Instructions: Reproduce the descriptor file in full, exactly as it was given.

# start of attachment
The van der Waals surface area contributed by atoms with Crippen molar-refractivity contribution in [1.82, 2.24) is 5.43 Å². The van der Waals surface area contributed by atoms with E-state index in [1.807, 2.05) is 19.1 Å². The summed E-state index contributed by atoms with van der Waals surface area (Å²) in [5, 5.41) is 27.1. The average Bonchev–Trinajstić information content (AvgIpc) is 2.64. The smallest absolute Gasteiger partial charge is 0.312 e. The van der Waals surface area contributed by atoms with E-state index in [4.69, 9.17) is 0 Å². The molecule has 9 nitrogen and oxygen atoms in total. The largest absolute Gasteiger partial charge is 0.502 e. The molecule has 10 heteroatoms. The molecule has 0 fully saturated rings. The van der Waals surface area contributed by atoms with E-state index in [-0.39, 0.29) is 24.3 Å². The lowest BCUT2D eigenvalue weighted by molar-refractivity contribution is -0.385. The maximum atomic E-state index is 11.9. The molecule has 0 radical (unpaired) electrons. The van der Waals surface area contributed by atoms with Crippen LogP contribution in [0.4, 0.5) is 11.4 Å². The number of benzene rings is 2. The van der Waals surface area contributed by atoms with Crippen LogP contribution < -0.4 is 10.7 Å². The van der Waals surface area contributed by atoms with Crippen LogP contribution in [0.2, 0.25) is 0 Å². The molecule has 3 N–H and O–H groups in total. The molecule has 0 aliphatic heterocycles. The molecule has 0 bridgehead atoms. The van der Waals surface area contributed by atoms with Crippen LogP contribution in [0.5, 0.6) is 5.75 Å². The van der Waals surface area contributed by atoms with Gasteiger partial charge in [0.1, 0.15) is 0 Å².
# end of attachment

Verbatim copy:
The van der Waals surface area contributed by atoms with Crippen molar-refractivity contribution in [1.82, 2.24) is 5.43 Å². The van der Waals surface area contributed by atoms with E-state index in [1.807, 2.05) is 19.1 Å². The summed E-state index contributed by atoms with van der Waals surface area (Å²) in [5, 5.41) is 27.1. The average Bonchev–Trinajstić information content (AvgIpc) is 2.64. The smallest absolute Gasteiger partial charge is 0.312 e. The van der Waals surface area contributed by atoms with E-state index in [4.69, 9.17) is 0 Å². The molecule has 9 nitrogen and oxygen atoms in total. The largest absolute Gasteiger partial charge is 0.502 e. The molecule has 10 heteroatoms. The molecule has 0 fully saturated rings. The van der Waals surface area contributed by atoms with E-state index in [-0.39, 0.29) is 24.3 Å². The lowest BCUT2D eigenvalue weighted by molar-refractivity contribution is -0.385. The maximum atomic E-state index is 11.9. The molecule has 0 radical (unpaired) electrons. The van der Waals surface area contributed by atoms with Crippen LogP contribution in [0.4, 0.5) is 11.4 Å². The number of benzene rings is 2. The van der Waals surface area contributed by atoms with Crippen LogP contribution < -0.4 is 10.7 Å². The van der Waals surface area contributed by atoms with Crippen LogP contribution in [0.2, 0.25) is 0 Å². The molecule has 3 N–H and O–H groups in total. The molecule has 0 aliphatic heterocycles. The molecule has 0 bridgehead atoms. The van der Waals surface area contributed by atoms with Crippen LogP contribution in [0.5, 0.6) is 5.75 Å². The van der Waals surface area contributed by atoms with Gasteiger partial charge in [0.1, 0.15) is 0 Å².